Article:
I have spent days live-baiting around all those little rocks and little islands that jut out of the water around the Coromandel and time and time again have come up empty. My general rule of thumb is fish the big islands and the mainland. I have found they produce more current and tend to hold the larger populations of kings.
Try and find deep water with a bit of a point and plenty of current - most of these will produce fish but only at certain times of the day and sometimes you will see the same fish every 2-3 hours and on the 2nd or 3rd sighting he will nail your live bait. It’s interesting that the on the other passes it hasn’t shown any enthusiasm for a snack, so finding the bite time is a must if you don’t want to spend all day in the one spot. Once you learn the islands, it’s not hard to go from spot to spot knowing that the fish will be there at certain times. Generally the islands seam to hold large numbers of smaller fish, whereas the main land holds big fish with not many juveniles.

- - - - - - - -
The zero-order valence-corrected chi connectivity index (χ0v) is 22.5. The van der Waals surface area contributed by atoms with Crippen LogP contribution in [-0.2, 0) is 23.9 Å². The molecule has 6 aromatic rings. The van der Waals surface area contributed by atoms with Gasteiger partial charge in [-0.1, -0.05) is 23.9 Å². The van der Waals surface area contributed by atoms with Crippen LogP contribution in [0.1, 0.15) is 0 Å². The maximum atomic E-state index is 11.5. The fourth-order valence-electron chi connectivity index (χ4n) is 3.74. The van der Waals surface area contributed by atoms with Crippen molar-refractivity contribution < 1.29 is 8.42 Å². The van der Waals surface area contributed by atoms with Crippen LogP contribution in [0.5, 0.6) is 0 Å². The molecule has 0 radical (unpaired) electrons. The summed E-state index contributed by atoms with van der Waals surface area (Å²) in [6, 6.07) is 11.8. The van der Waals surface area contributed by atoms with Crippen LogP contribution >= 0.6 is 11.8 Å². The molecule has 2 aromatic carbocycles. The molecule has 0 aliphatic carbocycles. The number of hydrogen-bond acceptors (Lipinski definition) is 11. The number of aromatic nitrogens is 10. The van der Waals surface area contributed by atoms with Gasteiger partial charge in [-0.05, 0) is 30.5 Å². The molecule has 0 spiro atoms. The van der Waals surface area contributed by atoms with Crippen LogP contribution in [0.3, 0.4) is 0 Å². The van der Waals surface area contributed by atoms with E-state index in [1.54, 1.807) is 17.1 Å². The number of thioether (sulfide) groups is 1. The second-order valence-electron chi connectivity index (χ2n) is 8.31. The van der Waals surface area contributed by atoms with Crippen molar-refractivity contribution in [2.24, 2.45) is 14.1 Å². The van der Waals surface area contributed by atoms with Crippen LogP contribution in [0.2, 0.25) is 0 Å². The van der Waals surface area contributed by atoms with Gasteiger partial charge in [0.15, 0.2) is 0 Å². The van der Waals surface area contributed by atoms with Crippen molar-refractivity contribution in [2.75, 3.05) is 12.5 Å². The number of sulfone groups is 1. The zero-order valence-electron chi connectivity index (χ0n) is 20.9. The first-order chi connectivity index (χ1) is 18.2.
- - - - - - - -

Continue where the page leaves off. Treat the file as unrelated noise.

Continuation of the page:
While most of the Coromandel doesn’t look as fishy as the islands dotted along its coast, I have caught 70 percent of my kings from the mainland. The current is stronger and the rocky out crops off all the bays have fish cruising around them. Again you have to learn the times that each point is fishing well and the good thing is its pretty regular so each time you go it should produce depending on the tides. I have also found that there is usually a population of resident fish and if you fish a spot one day, it sometimes takes 2-3 days for the fish to get back into their routine and return after being spooked.
There are millions of ways to catch king’s, but the best way I have found is 2 meters of fluorocarbon trace about 80 pounds with a game swivel one end and a decent livebait hook at the other. For Kahawai use a 7/0 live bait hook or bigger, and for piper and yellow eyed mullet use an octopus 6/0 as they are lightweight and don’t drag the bait down.